I just got the new 85 1.4 L and the new 35 1.4L Mark II. I got the 85 on the Thursday, and loved it so much I had to upgrade my old 35 in the same week. Just suddenly the quality jumped from the last lenses, which were about 10 years old. It was just extraordinary; the quality jump is huge! So those two lenses are absolutely phenomenal, but you know, not everyone likes a prime.
So you’ve talked about lenses a bit already, but how important are they?
The lens is really important! The difference between a cheap kit lens and a really nice lens is extraordinary. I’d say buy the best lenses you can afford. If you’ve got to weigh it up, buy a really expensive lens and a cheap camera. Because camera tech moves on so fast, your camera will have lost its value in a couple of years; but your lens will probably last you the next 10-15 years. So invest in the best quality glass you can, and then get the camera with the money you have left – would be my way of doing it!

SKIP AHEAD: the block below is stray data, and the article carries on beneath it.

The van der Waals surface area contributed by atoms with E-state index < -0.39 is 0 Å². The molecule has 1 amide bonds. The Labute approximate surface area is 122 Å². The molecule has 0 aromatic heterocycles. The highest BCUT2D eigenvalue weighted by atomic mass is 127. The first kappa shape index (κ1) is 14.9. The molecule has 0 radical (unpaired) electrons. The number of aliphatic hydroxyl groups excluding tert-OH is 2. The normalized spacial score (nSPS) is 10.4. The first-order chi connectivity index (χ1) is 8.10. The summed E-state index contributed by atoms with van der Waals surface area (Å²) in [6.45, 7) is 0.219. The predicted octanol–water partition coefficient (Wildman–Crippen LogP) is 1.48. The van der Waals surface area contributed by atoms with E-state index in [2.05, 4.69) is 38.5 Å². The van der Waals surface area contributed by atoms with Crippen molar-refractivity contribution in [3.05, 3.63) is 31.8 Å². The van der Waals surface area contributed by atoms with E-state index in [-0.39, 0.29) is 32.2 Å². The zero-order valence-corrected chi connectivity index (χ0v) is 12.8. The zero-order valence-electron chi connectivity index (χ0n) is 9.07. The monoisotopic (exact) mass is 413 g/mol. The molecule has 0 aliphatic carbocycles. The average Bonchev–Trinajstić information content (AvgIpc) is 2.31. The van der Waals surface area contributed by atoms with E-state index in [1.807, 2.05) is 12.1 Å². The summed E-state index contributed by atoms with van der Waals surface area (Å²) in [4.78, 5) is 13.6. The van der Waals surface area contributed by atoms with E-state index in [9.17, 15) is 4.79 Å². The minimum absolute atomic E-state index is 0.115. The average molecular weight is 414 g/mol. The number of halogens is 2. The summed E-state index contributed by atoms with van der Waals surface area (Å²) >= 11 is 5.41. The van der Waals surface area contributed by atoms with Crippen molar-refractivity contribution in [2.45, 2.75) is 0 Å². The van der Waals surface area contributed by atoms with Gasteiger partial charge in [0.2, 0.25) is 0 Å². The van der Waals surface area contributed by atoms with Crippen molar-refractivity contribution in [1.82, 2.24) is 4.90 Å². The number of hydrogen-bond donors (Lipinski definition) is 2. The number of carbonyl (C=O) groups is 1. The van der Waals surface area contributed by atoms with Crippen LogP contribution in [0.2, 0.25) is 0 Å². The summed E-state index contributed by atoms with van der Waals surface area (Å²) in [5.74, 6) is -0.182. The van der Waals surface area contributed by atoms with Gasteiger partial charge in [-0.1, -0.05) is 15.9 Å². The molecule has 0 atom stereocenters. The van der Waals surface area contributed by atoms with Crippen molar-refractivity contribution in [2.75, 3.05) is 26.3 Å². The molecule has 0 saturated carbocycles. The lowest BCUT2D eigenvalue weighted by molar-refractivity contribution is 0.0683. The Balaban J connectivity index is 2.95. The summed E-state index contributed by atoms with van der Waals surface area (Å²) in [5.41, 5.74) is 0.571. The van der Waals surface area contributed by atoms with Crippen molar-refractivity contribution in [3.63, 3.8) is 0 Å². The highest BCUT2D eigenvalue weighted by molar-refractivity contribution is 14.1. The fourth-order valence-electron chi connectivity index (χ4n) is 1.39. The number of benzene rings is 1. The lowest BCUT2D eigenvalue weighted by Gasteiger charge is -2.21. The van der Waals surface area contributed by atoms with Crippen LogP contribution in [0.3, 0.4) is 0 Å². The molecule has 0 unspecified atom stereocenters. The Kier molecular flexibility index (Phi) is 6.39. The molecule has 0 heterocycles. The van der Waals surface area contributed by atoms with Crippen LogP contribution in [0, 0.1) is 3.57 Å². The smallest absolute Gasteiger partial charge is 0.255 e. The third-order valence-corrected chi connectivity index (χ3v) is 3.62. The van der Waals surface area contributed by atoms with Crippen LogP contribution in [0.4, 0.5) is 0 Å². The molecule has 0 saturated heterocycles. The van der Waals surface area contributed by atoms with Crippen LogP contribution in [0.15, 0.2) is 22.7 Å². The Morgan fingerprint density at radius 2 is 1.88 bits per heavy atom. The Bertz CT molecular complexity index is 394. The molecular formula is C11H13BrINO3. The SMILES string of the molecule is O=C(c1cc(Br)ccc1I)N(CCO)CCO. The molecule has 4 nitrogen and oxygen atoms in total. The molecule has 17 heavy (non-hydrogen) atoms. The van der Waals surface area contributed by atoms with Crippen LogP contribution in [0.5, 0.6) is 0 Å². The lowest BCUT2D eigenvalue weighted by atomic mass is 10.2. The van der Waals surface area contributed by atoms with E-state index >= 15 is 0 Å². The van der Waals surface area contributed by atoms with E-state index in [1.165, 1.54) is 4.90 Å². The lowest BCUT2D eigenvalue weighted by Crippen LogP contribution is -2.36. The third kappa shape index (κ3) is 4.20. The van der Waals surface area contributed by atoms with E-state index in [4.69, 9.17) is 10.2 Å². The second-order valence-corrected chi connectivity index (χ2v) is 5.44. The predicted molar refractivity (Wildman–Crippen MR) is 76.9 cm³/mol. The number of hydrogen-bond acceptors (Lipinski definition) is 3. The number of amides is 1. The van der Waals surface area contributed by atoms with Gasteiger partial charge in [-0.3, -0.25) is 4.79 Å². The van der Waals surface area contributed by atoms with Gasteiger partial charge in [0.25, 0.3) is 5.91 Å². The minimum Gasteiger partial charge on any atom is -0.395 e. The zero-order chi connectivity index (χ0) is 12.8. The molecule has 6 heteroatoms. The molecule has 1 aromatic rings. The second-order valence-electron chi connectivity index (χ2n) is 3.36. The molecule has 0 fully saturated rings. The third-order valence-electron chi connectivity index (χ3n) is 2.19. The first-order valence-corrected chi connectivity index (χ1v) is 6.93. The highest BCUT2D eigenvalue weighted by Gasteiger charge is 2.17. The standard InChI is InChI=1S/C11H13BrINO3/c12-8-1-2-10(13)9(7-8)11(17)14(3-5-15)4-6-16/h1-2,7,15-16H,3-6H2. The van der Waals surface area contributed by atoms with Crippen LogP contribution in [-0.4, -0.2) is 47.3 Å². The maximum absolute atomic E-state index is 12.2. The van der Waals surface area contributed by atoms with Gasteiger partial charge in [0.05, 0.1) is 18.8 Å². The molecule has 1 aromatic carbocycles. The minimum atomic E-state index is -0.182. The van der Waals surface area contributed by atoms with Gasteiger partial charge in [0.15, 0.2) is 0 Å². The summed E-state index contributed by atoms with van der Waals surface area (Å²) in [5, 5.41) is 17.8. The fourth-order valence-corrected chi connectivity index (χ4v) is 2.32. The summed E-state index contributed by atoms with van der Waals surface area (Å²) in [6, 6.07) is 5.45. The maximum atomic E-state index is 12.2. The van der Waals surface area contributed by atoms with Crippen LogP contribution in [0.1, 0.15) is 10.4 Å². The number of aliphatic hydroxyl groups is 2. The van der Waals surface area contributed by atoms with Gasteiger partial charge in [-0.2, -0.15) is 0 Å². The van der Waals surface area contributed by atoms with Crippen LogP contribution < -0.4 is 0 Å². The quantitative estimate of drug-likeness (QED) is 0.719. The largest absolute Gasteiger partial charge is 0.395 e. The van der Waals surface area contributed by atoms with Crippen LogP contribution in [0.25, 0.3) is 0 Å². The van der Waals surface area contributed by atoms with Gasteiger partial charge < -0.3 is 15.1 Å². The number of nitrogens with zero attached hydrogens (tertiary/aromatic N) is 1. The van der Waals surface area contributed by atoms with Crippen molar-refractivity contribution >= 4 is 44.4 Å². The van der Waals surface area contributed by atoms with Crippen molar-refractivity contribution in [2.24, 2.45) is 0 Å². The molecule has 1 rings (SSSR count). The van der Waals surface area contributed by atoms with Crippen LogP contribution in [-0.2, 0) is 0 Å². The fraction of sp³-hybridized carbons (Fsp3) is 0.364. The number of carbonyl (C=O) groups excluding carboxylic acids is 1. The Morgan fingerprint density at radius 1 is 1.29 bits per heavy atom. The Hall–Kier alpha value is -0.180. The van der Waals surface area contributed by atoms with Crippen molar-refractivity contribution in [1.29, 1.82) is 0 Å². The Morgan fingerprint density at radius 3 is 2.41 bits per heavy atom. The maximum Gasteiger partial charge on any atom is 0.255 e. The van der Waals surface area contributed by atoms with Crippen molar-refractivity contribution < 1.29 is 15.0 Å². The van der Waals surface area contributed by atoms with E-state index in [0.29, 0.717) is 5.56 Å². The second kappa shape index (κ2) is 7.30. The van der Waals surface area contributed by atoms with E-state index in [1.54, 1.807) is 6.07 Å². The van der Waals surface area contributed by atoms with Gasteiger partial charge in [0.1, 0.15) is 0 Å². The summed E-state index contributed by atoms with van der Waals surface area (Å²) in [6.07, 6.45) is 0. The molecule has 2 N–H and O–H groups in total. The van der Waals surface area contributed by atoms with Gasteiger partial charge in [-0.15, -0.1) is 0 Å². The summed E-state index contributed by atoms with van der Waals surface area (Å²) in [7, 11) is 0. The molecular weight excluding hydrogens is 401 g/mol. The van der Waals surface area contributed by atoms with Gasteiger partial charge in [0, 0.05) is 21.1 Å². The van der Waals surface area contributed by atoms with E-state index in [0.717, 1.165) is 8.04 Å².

And are there any particular settings that work really well for kids photography?
I’d say looking for the light is probably more important than settings on the camera. So, working out where the light source is and getting your kids in the right direction for that is a good tip for parents. If you’re photographing indoors, have your back to your window and the kids looking at you. Then you’ll have nice light.
Outdoors, overhead shade is really good, because then you get that soft light on the children’s faces: you don’t get the harsh shadows but you get light in their eyes. So if it’s a very bright day, go and play in the shade. Also, early in the morning is good for that because the light is much nicer (and that fits in with getting the kids out early!).
These are useful points helping parents identify particular moments and conditions to take photos. ‘Oh look, it’s a bright sunny day, and the kids are playing in the shade, we could get some really great photos here!’